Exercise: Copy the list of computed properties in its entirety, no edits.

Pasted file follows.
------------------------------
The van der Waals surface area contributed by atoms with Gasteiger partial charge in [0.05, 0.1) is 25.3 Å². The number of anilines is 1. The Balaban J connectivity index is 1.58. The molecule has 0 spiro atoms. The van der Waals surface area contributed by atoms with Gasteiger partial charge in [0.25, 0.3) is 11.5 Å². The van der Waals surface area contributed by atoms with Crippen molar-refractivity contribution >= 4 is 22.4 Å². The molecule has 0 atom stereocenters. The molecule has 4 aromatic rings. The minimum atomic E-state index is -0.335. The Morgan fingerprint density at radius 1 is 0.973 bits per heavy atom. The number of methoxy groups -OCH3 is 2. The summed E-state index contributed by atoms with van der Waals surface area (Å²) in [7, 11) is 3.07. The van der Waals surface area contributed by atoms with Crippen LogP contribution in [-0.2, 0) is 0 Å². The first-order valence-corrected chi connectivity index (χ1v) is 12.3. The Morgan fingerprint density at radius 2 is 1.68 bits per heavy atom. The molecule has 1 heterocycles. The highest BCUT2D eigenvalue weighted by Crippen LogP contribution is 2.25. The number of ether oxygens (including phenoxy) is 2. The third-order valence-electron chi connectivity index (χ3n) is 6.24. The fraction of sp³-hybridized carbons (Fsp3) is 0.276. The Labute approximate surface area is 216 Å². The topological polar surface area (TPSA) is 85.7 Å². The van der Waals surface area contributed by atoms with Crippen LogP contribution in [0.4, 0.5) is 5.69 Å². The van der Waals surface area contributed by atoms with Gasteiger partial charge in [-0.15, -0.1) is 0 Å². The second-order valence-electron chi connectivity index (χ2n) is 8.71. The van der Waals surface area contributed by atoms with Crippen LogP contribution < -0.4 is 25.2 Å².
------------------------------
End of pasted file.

The van der Waals surface area contributed by atoms with Gasteiger partial charge in [0.05, 0.1) is 25.3 Å². The number of anilines is 1. The Balaban J connectivity index is 1.58. The molecule has 0 spiro atoms. The van der Waals surface area contributed by atoms with Gasteiger partial charge in [0.25, 0.3) is 11.5 Å². The van der Waals surface area contributed by atoms with Crippen molar-refractivity contribution >= 4 is 22.4 Å². The molecule has 0 atom stereocenters. The molecule has 4 aromatic rings. The minimum atomic E-state index is -0.335. The Morgan fingerprint density at radius 1 is 0.973 bits per heavy atom. The number of methoxy groups -OCH3 is 2. The summed E-state index contributed by atoms with van der Waals surface area (Å²) in [7, 11) is 3.07. The van der Waals surface area contributed by atoms with Crippen LogP contribution in [-0.2, 0) is 0 Å². The first-order valence-corrected chi connectivity index (χ1v) is 12.3. The Morgan fingerprint density at radius 2 is 1.68 bits per heavy atom. The molecule has 1 heterocycles. The highest BCUT2D eigenvalue weighted by Crippen LogP contribution is 2.25. The number of ether oxygens (including phenoxy) is 2. The third-order valence-electron chi connectivity index (χ3n) is 6.24. The fraction of sp³-hybridized carbons (Fsp3) is 0.276. The Labute approximate surface area is 216 Å². The topological polar surface area (TPSA) is 85.7 Å². The van der Waals surface area contributed by atoms with Crippen LogP contribution in [0.4, 0.5) is 5.69 Å². The van der Waals surface area contributed by atoms with Gasteiger partial charge in [-0.15, -0.1) is 0 Å². The second-order valence-electron chi connectivity index (χ2n) is 8.71. The van der Waals surface area contributed by atoms with Crippen LogP contribution < -0.4 is 25.2 Å².